LISBON—Volcano-tectonic tremors, which indicate the movement of magma, were recorded on the earthquake-hit mid-Atlantic Azores island of Sao Jorge for the first time since a worrying seismic crisis began more than two weeks ago, authorities said on Wednesday.
The lush green volcanic island, in Portugal’s Azores archipelago, has been hit by 27,626 small tremors and there are fears the activity could herald an eruption or a powerful earthquake.
Fatima Viveiros, from the region’s CIVISA seismo-volcanic surveillance centre, said volcano-tectonic earthquakes, also known as hybrid, happen when there is a “fusion” of high-frequency tectonic tremors with low-frequency volcanic ones.
“[It] suggests the movement of fluids at depth,” Viveiros explained, adding that more earthquakes of that kind were expected. “These signals show what is to be expected in active volcanic systems.”
The volcanic alert is at Level 4 on a five-step scale, meaning there is a “real possibility” the volcano could erupt for the first time since 1808.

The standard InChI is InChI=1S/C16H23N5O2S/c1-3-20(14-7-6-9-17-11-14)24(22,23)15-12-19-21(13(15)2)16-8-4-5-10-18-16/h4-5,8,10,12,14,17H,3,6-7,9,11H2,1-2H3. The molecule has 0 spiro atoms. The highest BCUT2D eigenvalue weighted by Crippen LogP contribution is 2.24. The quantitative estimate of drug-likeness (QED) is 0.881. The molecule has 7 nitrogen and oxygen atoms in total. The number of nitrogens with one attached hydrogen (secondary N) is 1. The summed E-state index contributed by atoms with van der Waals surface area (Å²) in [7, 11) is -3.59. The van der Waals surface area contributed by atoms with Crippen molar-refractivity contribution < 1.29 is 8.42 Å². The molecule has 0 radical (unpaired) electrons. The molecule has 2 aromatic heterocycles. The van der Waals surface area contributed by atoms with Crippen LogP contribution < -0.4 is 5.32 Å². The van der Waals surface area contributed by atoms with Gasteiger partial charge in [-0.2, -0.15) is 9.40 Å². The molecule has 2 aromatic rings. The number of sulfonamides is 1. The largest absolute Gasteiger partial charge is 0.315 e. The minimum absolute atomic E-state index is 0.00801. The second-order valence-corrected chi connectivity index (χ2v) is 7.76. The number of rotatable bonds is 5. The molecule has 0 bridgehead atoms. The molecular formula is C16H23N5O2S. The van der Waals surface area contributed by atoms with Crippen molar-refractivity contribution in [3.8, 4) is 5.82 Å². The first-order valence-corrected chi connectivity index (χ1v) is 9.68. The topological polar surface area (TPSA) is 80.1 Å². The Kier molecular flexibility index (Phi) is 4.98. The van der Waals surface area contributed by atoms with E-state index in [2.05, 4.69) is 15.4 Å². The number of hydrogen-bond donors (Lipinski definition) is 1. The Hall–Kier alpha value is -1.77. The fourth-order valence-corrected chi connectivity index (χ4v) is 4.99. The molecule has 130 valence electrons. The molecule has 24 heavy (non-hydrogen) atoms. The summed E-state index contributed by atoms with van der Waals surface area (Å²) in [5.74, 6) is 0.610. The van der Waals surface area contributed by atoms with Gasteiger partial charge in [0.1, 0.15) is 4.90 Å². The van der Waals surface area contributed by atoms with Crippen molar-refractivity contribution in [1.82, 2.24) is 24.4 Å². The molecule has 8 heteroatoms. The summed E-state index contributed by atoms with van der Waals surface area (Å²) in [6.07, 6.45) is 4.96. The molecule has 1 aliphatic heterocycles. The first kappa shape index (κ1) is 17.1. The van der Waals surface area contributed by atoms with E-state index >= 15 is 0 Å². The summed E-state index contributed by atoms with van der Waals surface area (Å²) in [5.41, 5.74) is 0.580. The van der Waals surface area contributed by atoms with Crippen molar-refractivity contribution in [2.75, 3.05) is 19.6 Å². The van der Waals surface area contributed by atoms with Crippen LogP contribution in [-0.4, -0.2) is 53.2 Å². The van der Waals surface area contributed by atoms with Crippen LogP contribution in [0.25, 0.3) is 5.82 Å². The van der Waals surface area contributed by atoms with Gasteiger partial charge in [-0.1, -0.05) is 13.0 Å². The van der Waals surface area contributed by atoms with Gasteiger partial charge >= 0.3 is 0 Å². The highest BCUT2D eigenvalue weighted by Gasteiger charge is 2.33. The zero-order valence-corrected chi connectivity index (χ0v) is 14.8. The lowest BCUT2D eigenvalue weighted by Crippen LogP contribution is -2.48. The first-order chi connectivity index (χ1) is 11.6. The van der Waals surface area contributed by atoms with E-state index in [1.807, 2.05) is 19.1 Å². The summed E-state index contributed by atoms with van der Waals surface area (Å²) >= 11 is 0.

A 2015 study published on the Journal of Volcanology and Geothermal Research said volcano-tectonic earthquakes were “usually the earliest reported seismic precursor for eruptions at volcanoes that have been dormant for decades or more”.
CIVISA said an eruption was not was not imminent but said such a scenario could not be discounted.
So far, all the recorded earthquakes had been purely of tectonic origin rather than volcanic-tectonic as Wednesday’s tremors, reaching a magnitude of up to 3.8 and causing no damage.
According to the United States Geological Survey, volcano-tectonic earthquakes can occur due to “normal tectonic forces, changing stresses caused by moving magma and movement of fluids through pre-existing cracks”.
Azores’ emergency plan was activated on March 23, four days after the seismic crisis began, an evacuation strategy has been prepared in case of need, and various resources have been deployed to the island.